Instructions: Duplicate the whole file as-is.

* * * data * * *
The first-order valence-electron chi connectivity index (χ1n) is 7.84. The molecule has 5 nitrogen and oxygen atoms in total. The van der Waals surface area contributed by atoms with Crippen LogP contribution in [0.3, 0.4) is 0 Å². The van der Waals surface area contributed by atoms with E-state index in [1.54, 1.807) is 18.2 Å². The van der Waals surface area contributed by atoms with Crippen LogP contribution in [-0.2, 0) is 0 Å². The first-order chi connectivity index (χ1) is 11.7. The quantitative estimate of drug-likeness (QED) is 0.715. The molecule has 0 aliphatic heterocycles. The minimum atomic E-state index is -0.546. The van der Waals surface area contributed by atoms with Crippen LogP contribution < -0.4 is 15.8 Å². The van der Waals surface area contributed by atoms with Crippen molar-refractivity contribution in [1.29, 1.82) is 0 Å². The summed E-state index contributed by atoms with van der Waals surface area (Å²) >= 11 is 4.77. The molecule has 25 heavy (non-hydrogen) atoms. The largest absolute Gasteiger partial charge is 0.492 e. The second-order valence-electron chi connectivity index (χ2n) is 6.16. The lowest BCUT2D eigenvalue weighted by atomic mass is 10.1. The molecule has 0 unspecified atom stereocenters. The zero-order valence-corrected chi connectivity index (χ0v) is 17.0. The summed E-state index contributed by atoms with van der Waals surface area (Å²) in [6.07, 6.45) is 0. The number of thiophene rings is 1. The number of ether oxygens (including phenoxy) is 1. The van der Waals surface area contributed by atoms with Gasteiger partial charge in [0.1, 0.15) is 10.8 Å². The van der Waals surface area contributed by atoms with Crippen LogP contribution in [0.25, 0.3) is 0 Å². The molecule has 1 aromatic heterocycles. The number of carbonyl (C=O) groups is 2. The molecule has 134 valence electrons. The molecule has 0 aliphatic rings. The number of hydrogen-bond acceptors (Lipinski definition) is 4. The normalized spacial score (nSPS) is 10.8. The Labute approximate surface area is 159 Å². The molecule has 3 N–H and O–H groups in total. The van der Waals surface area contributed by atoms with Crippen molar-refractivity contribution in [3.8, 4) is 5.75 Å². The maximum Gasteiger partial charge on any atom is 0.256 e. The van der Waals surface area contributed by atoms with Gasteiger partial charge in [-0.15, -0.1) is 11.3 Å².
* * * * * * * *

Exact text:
The first-order valence-electron chi connectivity index (χ1n) is 7.84. The molecule has 5 nitrogen and oxygen atoms in total. The van der Waals surface area contributed by atoms with Crippen LogP contribution in [0.3, 0.4) is 0 Å². The van der Waals surface area contributed by atoms with E-state index in [1.54, 1.807) is 18.2 Å². The van der Waals surface area contributed by atoms with Crippen LogP contribution in [-0.2, 0) is 0 Å². The first-order chi connectivity index (χ1) is 11.7. The quantitative estimate of drug-likeness (QED) is 0.715. The molecule has 0 aliphatic heterocycles. The minimum atomic E-state index is -0.546. The van der Waals surface area contributed by atoms with Crippen LogP contribution < -0.4 is 15.8 Å². The van der Waals surface area contributed by atoms with Crippen molar-refractivity contribution in [1.29, 1.82) is 0 Å². The summed E-state index contributed by atoms with van der Waals surface area (Å²) >= 11 is 4.77. The molecule has 25 heavy (non-hydrogen) atoms. The largest absolute Gasteiger partial charge is 0.492 e. The second-order valence-electron chi connectivity index (χ2n) is 6.16. The lowest BCUT2D eigenvalue weighted by atomic mass is 10.1. The molecule has 0 unspecified atom stereocenters. The zero-order valence-corrected chi connectivity index (χ0v) is 17.0. The summed E-state index contributed by atoms with van der Waals surface area (Å²) in [6.07, 6.45) is 0. The number of thiophene rings is 1. The number of ether oxygens (including phenoxy) is 1. The van der Waals surface area contributed by atoms with Gasteiger partial charge in [0.1, 0.15) is 10.8 Å². The van der Waals surface area contributed by atoms with Crippen LogP contribution in [0.25, 0.3) is 0 Å². The molecule has 1 aromatic heterocycles. The number of carbonyl (C=O) groups is 2. The molecule has 134 valence electrons. The molecule has 0 aliphatic rings. The number of hydrogen-bond acceptors (Lipinski definition) is 4. The normalized spacial score (nSPS) is 10.8. The Labute approximate surface area is 159 Å². The molecule has 3 N–H and O–H groups in total. The van der Waals surface area contributed by atoms with Crippen molar-refractivity contribution in [3.8, 4) is 5.75 Å². The maximum Gasteiger partial charge on any atom is 0.256 e. The van der Waals surface area contributed by atoms with Gasteiger partial charge in [-0.15, -0.1) is 11.3 Å².